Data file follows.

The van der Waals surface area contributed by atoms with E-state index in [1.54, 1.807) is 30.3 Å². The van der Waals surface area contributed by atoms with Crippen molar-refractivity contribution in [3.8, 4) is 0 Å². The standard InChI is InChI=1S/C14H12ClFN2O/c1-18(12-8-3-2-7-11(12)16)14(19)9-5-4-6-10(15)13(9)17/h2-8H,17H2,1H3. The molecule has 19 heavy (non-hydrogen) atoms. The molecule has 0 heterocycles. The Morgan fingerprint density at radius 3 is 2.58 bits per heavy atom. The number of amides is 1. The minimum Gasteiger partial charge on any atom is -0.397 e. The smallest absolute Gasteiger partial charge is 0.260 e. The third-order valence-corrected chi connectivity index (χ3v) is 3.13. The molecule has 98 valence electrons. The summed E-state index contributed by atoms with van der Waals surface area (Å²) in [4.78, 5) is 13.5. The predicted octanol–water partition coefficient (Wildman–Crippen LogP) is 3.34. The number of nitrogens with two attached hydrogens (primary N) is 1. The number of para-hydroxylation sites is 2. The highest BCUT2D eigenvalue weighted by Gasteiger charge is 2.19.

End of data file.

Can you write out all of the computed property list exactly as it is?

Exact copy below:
The van der Waals surface area contributed by atoms with E-state index in [1.54, 1.807) is 30.3 Å². The van der Waals surface area contributed by atoms with Crippen molar-refractivity contribution in [3.8, 4) is 0 Å². The standard InChI is InChI=1S/C14H12ClFN2O/c1-18(12-8-3-2-7-11(12)16)14(19)9-5-4-6-10(15)13(9)17/h2-8H,17H2,1H3. The molecule has 19 heavy (non-hydrogen) atoms. The molecule has 0 heterocycles. The Morgan fingerprint density at radius 3 is 2.58 bits per heavy atom. The number of amides is 1. The minimum Gasteiger partial charge on any atom is -0.397 e. The smallest absolute Gasteiger partial charge is 0.260 e. The third-order valence-corrected chi connectivity index (χ3v) is 3.13. The molecule has 98 valence electrons. The summed E-state index contributed by atoms with van der Waals surface area (Å²) in [4.78, 5) is 13.5. The predicted octanol–water partition coefficient (Wildman–Crippen LogP) is 3.34. The number of nitrogens with two attached hydrogens (primary N) is 1. The number of para-hydroxylation sites is 2. The highest BCUT2D eigenvalue weighted by Gasteiger charge is 2.19.